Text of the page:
OH Lemon Law Guide for Automobile, Motorcycle, Car, Motor Home, Truck and RV.
If your new or leased car cannot be repaired, it may be covered by the Ohio State
WHAT IS A LEMON? A lemon is a new motor vehicle that has a problem or problems, covered by the warranty, that substantially impairs the use, value, or safety of that vehicle.
If you have had problems within the first year or 18,000 miles with your passenger car, light truck (no more than one-ton load capacity, and not used in business), or motorcycle, you should take it back to the manufacturer or the dealer and ask them to fix it. If they fail to correct the problem(s) after being given a reasonable opportunity to do so, you might own a lemon. OHIO’S LEMON LAW Automakers or dealers must be given a reasonable opportunity to fix the problem, and if the problem is not corrected, you might be eligible for a refund or replacement. You are covered by this law even if the problem was discovered late in the protection period, which is one year from the purchase date or 18,000 miles; or if the repair attempts extend beyond that period. HAS THE MANUFACTURER HAD A REASONABLE OPPORTUNITY TO REPAIR THE VEHICLE? If you can answer “yes” to any of the following four questions, the manufacturer is presumed to have had a reasonable opportunity to repair your vehicle under Ohio law. In the first year, or under 18,000 miles:
• Have three or more attempts been made to repair one problem and then the problem either continues to exist or occurs again?
• Has the vehicle been in the shop for a cumulative total of 30 days or more during its first year or 18,000 miles?
• Have eight or more attempts been made to fix different problems?
• Has one unsuccessful attempt been made to fix a problem that could cause death or serious injury?
If you answered “yes” to at least one of these four questions, you have the legal right to ask the manufacturer to replace the lemon or refund the entire purchase price.
Send a certified letter to the automaker. You can find the address in your owner’s manual, or ask your auto dealer. In the letter, list the problems you’ve had with the car, what attempts have been made to correct them, and your Vehicle Identification Number (VIN), which can be found on your purchase contract. Finally, your letter should indicate whether you want the car replaced or a refund for the full purchase price. Be sure to keep a photocopy of your letter for your records. WILL THE MANUFACTURER REFUND THE FULL PURCHASE PRICE OF THE VEHICLE? Once it is clear that your vehicle has not been fixed, the automaker may, at your option, give you a new vehicle or refund the “full purchase price.” That price includes all of the following:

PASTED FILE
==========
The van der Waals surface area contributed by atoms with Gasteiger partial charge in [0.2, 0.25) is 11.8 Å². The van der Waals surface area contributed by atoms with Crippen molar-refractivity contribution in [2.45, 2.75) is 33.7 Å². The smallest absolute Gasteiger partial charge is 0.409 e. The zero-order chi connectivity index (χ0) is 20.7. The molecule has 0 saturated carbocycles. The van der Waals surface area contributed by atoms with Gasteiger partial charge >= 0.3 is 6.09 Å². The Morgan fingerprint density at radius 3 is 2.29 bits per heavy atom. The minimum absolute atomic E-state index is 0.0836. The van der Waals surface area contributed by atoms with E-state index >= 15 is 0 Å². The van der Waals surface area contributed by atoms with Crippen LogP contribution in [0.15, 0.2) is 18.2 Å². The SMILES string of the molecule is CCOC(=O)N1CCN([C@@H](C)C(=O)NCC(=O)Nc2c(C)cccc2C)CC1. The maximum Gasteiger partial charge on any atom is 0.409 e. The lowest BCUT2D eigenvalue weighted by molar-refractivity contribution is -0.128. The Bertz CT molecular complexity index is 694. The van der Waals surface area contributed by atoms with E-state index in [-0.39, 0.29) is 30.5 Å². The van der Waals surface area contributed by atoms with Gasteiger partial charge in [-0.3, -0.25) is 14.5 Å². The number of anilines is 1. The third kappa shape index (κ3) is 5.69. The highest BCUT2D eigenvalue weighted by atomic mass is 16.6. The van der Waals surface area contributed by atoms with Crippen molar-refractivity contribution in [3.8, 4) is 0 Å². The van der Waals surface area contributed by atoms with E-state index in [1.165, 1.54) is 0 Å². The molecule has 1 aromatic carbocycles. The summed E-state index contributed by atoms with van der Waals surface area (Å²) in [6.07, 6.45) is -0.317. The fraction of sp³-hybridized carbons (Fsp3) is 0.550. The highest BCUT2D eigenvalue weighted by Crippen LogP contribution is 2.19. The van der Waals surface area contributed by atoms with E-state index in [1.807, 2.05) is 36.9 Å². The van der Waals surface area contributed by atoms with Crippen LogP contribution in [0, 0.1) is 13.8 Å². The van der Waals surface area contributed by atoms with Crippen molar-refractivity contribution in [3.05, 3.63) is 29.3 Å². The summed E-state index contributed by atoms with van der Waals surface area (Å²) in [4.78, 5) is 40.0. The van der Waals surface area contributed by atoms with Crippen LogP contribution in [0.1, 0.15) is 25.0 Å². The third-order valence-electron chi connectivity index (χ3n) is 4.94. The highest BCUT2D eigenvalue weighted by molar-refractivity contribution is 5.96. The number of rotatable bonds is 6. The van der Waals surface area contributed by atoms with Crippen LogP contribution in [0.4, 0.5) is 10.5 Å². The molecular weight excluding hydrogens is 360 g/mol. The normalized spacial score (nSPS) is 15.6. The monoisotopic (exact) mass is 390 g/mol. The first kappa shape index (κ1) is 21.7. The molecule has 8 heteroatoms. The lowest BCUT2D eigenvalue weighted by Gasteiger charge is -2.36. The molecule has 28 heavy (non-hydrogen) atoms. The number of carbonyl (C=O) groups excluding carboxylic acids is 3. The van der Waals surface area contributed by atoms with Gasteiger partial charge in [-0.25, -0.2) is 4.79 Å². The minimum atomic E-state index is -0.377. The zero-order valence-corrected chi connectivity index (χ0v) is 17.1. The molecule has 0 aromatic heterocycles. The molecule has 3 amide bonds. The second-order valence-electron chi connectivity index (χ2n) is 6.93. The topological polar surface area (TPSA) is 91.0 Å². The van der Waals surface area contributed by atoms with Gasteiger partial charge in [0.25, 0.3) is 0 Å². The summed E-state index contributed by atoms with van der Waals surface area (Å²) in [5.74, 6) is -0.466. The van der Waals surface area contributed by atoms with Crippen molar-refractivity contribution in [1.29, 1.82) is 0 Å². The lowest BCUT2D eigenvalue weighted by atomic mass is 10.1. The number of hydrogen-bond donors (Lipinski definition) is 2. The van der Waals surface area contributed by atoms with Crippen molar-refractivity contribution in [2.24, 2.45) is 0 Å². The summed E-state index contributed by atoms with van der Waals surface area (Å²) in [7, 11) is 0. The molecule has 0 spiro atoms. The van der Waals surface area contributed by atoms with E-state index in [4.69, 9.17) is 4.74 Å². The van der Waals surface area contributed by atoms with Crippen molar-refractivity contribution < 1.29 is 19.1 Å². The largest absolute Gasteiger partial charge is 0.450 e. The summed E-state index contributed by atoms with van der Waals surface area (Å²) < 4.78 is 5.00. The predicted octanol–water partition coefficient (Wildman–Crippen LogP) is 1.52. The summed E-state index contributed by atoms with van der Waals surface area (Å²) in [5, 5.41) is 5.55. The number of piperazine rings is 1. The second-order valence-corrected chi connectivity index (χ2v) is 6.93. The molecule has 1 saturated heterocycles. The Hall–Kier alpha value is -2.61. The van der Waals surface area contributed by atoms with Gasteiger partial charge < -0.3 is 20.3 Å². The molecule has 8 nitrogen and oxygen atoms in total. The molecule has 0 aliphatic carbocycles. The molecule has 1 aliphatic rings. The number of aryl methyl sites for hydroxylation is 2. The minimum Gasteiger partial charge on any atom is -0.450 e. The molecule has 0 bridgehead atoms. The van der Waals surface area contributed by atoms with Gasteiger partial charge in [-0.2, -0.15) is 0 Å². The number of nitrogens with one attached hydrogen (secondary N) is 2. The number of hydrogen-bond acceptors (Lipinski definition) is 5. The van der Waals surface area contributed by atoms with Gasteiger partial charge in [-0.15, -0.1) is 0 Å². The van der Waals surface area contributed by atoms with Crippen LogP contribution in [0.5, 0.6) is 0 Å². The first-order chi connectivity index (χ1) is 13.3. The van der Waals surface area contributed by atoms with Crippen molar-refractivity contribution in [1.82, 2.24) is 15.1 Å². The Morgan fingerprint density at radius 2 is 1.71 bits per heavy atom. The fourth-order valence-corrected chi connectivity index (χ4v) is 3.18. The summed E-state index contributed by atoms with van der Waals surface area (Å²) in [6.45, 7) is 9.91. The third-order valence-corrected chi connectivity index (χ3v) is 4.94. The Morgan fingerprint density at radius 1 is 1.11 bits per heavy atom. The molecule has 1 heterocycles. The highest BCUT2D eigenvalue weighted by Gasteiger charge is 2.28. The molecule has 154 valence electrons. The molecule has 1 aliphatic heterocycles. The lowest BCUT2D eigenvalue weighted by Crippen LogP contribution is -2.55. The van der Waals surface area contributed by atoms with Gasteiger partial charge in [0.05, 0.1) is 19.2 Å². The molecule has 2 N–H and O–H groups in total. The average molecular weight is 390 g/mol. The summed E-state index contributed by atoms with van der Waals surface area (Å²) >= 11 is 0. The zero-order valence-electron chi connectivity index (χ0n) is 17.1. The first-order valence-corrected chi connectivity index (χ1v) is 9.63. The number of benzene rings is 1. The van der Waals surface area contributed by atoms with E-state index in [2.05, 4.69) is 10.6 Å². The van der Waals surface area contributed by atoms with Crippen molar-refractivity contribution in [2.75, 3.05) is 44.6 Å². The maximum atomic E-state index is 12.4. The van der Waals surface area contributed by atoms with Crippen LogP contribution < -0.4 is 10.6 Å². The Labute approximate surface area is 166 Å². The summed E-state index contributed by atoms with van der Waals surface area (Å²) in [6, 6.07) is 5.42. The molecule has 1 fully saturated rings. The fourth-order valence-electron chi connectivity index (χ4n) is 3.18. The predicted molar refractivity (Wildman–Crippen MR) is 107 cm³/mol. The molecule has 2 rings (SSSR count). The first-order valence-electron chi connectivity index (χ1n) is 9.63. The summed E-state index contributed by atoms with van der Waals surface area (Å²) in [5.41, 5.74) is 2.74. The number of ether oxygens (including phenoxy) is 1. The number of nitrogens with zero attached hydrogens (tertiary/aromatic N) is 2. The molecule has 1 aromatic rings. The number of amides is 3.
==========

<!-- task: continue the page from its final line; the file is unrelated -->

• The price for the car plus the costs for transportation, dealer preparation, delivery, dealer-installed accessories, and other services.
• The costs for financing and credit insurance, as well as any warranty and service charges.
• Taxes and any other government charges, including state sales tax, license fees, and registration fees.
Sometimes an automaker will agree with your claim and work to replace your lemon as quickly as possible. In most cases, the manufacturer will request an additional opportunity to repair the vehicle. They may try to negotiate a mutually satisfactory resolution with you. The manufacturer or dealer should advise you if an arbitration program is available to resolve disputes informally. If you apply for arbitration, you should expect to wait several weeks for your hearing to be scheduled. Informal arbitration is, however, much faster and less formal than a court proceeding. WHAT IS ARBITRATION? Arbitration allows a neutral third party to make a decision about your case based on the merits of the claim.
The Attorney General’s Office has rules for approval of arbitration programs that are intended to ensure a fair and timely resolution to the dispute.
Most automakers participate in some kind of arbitration program. Some of these have been approved by the Attorney General, but others have not. If a program has been approved by the Attorney General, you must go through arbitration before you have the right to file a lawsuit. Contact the Attorney General’s Consumer Protection Section to learn which manufacturers have approved arbitration programs.
You can find information from your dealer or with the warranty materials explaining how to apply for arbitration. For approved arbitration programs, you have the right to request an oral hearing of your case. These hearings are frequently conducted by a telephone conference call for the convenience of all parties.
Whether the arbitration program has been approved or not, decisions reached through arbitration are not binding on the consumer, unless he/she agrees to accept the decision. SHOULD I TAKE MY CASE TO COURT? If the automaker does not have an arbitration program approved by the Attorney General, or if you are unhappy with the outcome of the arbitration, you may want to take your case to court.